2. Understanding Form and Style





Text Forms: 2.1 identify and describe the characteristics of a few simple text forms, with a focus on literary texts such as a fairy tale (e.g., plot, characters, setting), graphic texts such as a primary dictionary (e.g., words listed in alphabetical order, simpl definitions accompanied by picture clues or diagrams), and informational texts such as a "How to" book (e.g., materials listed in order of use, numbered steps, labels, diagrams)





Text Patterns: 2.2 recognize simple organizational patterns in texts of different types, and explain, initially with support and direction, how the patterns help readers understand the texts (e.g., numbered steps help the reader follow a procedure or set of instructions correctly)





Text Features: 2.3 identify some text features and explain how they help readers understand texts (e.g., table of contents, index, chart, illustrations, pictures, diagrams, icons). Teacher prompt: "How does the diagram help you understand the explanation?"





Elements of Style: 2.4 identify some simple elements of style, including voice, word choice, and different types of sentences, and explain how they help readers understand texts (e.g., descriptive adjectives help the reader visualize a setting; alliteration helps make ideas or characters stand out: red red robin)





3. Reading with Fluency





Reading Familiar Words: 3.1 automatically read and understand many high-frequency words, some words with common spelling patterns, and words of personal interest or significance, in a variety of reading contexts (e.g., the same word in different graphic representations such as: on charts or posters; in shared-, guided-, and independent-reading texts; in shared- and interactive-writing texts; in personal writing and the writing of their peers)





Reading Unfamiliar Words: 3.2 predict the meaning of and quickly solve unfamiliar words using different types of cues, including:

• semantic (meaning) cues (e.g., familiar words, phrases, sentences, and visuals that activate existing knowledge of oral and written language);

• syntactic (language structure) cues (e.g., word order, language patterns, punctuation);

• graphophonic (phonological and graphic) cues (e.g., letter clusters within words; onset and rime; common spelling patterns; words within words; visual features of words such as shape or size)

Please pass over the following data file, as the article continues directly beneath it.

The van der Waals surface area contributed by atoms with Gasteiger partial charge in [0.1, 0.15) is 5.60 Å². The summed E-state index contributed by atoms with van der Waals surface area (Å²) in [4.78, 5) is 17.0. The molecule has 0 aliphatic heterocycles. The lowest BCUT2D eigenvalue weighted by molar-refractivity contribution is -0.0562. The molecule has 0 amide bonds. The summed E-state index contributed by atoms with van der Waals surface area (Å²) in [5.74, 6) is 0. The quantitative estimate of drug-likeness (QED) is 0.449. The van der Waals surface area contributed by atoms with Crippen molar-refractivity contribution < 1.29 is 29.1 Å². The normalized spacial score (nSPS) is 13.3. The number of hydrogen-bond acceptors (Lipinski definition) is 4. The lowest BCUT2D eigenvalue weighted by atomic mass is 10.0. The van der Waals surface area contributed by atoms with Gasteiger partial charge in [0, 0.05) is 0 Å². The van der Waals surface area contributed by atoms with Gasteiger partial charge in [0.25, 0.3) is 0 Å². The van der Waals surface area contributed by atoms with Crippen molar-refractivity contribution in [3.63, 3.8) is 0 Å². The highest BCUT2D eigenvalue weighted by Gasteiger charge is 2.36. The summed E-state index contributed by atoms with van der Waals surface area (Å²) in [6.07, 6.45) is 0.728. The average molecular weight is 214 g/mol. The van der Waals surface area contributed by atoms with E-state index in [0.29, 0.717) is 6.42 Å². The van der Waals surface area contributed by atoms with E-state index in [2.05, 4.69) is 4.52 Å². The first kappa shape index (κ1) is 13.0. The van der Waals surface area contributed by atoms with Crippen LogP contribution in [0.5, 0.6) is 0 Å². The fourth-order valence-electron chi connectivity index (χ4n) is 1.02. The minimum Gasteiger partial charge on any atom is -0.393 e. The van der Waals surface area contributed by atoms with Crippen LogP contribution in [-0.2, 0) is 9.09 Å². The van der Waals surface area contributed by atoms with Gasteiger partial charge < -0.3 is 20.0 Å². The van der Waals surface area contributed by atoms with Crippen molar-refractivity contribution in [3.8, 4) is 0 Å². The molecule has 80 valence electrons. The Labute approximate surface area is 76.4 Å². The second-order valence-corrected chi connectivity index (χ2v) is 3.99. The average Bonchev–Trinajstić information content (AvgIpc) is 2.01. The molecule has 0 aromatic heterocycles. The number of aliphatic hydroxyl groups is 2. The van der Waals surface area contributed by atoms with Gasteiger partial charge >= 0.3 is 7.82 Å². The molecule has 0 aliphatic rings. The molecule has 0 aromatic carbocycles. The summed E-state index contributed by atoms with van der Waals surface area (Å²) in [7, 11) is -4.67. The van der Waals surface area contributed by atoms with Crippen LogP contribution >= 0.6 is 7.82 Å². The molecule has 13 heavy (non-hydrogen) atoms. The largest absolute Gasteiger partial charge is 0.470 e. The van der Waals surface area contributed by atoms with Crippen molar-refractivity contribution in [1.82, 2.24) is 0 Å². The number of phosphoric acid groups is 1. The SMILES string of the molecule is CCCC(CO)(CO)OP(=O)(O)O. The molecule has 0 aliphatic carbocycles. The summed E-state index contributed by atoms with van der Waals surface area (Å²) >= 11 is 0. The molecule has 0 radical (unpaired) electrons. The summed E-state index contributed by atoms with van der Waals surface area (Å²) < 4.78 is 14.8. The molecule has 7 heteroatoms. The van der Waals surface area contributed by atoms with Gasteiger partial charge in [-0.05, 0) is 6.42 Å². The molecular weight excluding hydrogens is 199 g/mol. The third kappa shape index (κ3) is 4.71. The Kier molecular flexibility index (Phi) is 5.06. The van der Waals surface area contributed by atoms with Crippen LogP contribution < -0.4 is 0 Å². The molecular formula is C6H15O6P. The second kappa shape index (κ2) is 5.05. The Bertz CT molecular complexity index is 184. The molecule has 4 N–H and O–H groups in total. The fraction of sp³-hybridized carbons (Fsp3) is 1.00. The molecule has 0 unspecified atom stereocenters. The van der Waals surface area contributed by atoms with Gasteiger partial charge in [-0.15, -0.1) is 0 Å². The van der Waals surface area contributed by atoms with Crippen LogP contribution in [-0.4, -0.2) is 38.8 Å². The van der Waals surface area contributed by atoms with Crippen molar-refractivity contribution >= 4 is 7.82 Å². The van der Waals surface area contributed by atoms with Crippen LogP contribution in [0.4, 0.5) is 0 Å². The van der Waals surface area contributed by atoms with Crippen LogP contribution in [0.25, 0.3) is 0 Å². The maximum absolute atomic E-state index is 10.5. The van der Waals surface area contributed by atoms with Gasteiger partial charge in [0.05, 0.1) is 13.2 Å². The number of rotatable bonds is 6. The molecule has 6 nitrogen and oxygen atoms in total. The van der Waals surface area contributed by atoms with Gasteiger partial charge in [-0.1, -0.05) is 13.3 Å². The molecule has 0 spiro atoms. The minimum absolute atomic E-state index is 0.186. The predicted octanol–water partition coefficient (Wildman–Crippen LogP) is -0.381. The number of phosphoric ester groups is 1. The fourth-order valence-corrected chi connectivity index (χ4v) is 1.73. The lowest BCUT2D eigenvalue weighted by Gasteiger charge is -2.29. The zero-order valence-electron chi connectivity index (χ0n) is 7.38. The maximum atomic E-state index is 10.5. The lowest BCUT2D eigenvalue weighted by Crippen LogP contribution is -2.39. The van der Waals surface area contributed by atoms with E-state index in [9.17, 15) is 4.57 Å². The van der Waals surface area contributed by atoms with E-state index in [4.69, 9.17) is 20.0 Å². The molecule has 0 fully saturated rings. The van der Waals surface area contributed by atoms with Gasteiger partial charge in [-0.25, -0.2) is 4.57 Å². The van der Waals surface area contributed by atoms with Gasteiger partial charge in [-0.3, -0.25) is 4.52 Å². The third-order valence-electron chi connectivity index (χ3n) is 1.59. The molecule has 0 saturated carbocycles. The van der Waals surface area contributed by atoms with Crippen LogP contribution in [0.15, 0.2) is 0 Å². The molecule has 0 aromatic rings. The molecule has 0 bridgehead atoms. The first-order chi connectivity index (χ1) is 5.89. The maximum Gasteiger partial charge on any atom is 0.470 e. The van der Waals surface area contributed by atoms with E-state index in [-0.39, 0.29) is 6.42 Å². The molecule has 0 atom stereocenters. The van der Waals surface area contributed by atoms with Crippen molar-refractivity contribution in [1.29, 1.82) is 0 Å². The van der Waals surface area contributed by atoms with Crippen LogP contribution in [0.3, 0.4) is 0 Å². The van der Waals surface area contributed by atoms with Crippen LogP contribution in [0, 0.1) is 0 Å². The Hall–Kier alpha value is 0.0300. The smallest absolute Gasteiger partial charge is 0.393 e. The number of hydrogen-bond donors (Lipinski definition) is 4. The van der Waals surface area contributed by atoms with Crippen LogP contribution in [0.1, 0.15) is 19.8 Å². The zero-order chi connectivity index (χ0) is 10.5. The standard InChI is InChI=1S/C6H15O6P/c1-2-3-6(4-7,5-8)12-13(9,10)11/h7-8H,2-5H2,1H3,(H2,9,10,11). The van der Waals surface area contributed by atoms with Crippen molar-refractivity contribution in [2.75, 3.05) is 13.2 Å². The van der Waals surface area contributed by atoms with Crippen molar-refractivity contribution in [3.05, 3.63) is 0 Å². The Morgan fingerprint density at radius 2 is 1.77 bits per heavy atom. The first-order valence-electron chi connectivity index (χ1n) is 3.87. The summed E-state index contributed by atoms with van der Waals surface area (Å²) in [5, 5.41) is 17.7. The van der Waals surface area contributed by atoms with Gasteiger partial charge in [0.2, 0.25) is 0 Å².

Teacher prompt (for cross-checking of cues): "The word does have the same beginning sound (bright and brought) but does it make sense in this sentence?"





Reading Fluently: 3.3 read appropriate texts at a sufficient rate and with sufficient expression to convey the sense of the text to the reader and to an audience (e.g., make oral reading sound like spoken language, with the appropriate pauses, stops, and starts indicated by the punctuation). Teacher prompt: "Can you make your reading sound just as if you are talking?"





4. Reflecting on Reading Skills and Strategies





Metacognition: 4.1 identify, initially with support and direction, a few strategies that they found helpful before, during, and after reading. Teacher prompts: "What questions do you ask yourself to check and see whether you understand what you are reading? What do you do if you don't understand?" "When you come to a word or phrase you don't know, what strategies do you use to solve it? How do you check to see if you were right?"





Interconnected Skills: 4.2 explain, initially with support and direction, how their skills in listening, speaking, writing, viewing, and representing help them make sense of what they read (e.g., reading a text independently is easier after discussing the topic with a partner and/or talking about it in a group). Teacher prompt: "How do discussions before reading help you get ready to read about new topics?"





 Expectations: Copyright The Queen's Printer for Ontario, 2006.  Format: Copyright B.Phillips, 1998.